The number of people who will be subject to the alternative minimum tax (AMT) will increase dramatically in 2010 under current law. About 4.5 million taxpayers were affected by the AMT in 2009. That number has been kept relatively small by annual modifications to the AMT rules, but the most recent modifications expired at the end of calendar year 2009. Consequently, about 27 million taxpayers (see figure below)—one out of every six taxpayers—will be affected by the AMT in 2010, paying on average an additional $3,900 in tax. Nearly every married taxpayer with income between $100,000 and $500,000 will owe some alternative tax.
Tax Returns Affected by the Alternative Minimum Tax (Millions)
For the past four decades, the individual income tax has consisted of two parallel tax systems: the regular tax and an alternative tax, which was originally intended to impose taxes on high-income individuals who use tax preferences to greatly reduce or eliminate their liability under the regular income tax. The current version of the AMT requires people to recalculate their taxes under rules that include in their taxable income certain types of income that are exempt from the regular income tax and that do not allow certain exemptions, deductions, and other preferences. That second set of rules increases the amount of taxes paid by some taxpayers; modifies or limits various credits, deductions, and exclusions that apply to regular income taxes; and adds to the complexity of the tax system.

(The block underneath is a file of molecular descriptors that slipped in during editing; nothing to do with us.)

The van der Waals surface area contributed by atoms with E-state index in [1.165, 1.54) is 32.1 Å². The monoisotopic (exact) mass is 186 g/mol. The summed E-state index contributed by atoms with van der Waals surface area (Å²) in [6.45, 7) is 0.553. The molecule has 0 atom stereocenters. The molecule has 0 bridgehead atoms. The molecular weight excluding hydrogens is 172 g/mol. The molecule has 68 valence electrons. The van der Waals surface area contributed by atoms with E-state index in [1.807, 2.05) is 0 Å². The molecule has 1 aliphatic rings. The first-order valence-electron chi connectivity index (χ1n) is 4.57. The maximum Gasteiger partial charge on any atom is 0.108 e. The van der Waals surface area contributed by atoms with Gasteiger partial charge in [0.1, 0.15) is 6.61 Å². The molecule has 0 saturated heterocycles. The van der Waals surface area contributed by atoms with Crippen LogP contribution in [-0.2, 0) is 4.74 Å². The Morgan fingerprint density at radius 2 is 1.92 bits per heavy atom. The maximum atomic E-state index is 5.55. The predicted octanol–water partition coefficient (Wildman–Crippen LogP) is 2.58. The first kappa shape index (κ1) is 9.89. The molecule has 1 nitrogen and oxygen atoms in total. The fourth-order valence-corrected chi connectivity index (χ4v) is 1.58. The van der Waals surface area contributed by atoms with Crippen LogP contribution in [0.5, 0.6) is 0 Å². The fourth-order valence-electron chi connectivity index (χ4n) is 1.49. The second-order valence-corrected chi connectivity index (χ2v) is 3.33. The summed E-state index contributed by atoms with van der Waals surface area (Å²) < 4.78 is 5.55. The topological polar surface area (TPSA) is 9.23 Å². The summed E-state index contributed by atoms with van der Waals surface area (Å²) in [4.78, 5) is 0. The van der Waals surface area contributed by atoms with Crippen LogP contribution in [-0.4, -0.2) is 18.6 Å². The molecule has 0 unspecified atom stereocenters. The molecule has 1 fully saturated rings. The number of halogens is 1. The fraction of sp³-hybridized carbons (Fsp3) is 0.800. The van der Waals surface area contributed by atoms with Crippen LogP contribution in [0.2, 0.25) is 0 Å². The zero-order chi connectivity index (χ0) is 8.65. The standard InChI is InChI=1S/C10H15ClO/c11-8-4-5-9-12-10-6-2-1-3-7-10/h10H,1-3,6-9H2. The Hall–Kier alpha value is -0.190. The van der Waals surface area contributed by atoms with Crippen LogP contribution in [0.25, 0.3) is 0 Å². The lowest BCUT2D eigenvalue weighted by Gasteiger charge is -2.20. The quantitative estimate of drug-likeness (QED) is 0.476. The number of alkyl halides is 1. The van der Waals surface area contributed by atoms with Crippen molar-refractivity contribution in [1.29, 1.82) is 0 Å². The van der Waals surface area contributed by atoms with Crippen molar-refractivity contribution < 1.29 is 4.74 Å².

For most of its existence, the AMT has played a minor role in the tax system, accounting for less than 2 percent of individual income tax revenues (or 1 percent of total revenues) and affecting less than 1 percent of taxpayers in any year before 2000. Since then, the tax would have reached more and more taxpayers (because, unlike the parameters of the regular income tax, those of the AMT are not indexed for inflation), but lawmakers have intervened each year to slow that expansion. In addition, a series of reductions in the regular income tax enacted starting in 2001 would have caused even more returns to be subject to the AMT were it not for the series of temporary adjustments that lawmakers made to the alternative tax.
As an increasing number of taxpayers incur liabilities under the AMT, pressures to permanently reduce, eliminate, or otherwise modify the tax are likely to grow. A brief released by CBO today describes the expanding scope of the AMT and the changes in the types of taxpayers affected by the tax, if current law remains unchanged. The brief also discusses three options that illustrate the range of choices policymakers face: indexing the AMT’s parameters for inflation; allowing additional exemptions and deductions under the AMT; and eliminating the AMT. Each of those options would involve revenue losses of several hundred billion dollars over the next 10 years relative to receipts projected under current law.
This brief was prepared by Joshua Shakin of CBO’s Tax Analysis Division.